But I do feel like people are arguing about two separate issues. Coaching and games development and senior inter-county set-ups are two different planets. Yes, there can be mutual long-term benefits, but not a short-term big bang for your buck kind of thing.
It is important to look at exactly where that money goes.
In Kerry, there are a total of five full-time games development administrators for Gaelic football who cover the entire county. Within their remit, those GDAs regularly visit a combination of 30 or so primary and secondary schools, 10-15 clubs, development squads, deliver coach education courses, and workshops, run the summer camps and so on.
In Dublin, there are somewhere in the region of 90 employed if you include GDAs and Games promotion officers (GPOs). Obviously, there is much more of the population living in the capital, more clubs, more schools, more players. More need.
In Dublin, many clubs have exclusive access to their own GDA and many foot half the bill for the privilege.
That games development money has given them an ability to widen their base significantly, by reaching far more children on a more regular basis which has enabled them to introduce those children to the game and help establish tangible links between schools and clubs.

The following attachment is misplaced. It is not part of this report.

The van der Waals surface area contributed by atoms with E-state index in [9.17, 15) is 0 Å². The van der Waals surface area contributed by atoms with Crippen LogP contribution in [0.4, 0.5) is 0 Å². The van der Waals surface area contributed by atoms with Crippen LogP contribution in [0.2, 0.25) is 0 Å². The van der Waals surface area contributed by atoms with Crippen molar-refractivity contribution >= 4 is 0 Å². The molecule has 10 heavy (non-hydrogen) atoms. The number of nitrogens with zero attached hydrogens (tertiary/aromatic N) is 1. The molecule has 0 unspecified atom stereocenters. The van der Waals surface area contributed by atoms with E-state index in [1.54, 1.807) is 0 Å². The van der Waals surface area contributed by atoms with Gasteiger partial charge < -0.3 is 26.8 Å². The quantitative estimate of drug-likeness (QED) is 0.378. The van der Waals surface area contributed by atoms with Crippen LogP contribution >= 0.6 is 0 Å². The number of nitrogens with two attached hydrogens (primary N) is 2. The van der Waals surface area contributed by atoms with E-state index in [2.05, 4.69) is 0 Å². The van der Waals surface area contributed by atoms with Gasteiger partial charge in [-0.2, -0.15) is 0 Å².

Sustainability is key to any sports development initiative.
Participation in nearly all sports, the world over, and especially in GAA takes the shape of a pyramid.
The base entry level is deep and wide. That’s your academy programs in clubs; the under 6s, 8s, and 10s. That’s about winning the hearts and minds and getting them hooked on the game. As children move into their teenage years, the pyramid narrows towards the sharp end, and as they get older still, the numbers participating in the game fall off a cliff.
I would argue that games development staff are more concerned with participation numbers rather than performance. The work they are doing on the ground in Dublin schools and clubs is light years away from being concerned with what Jim Gavin is doing in his senior set-up.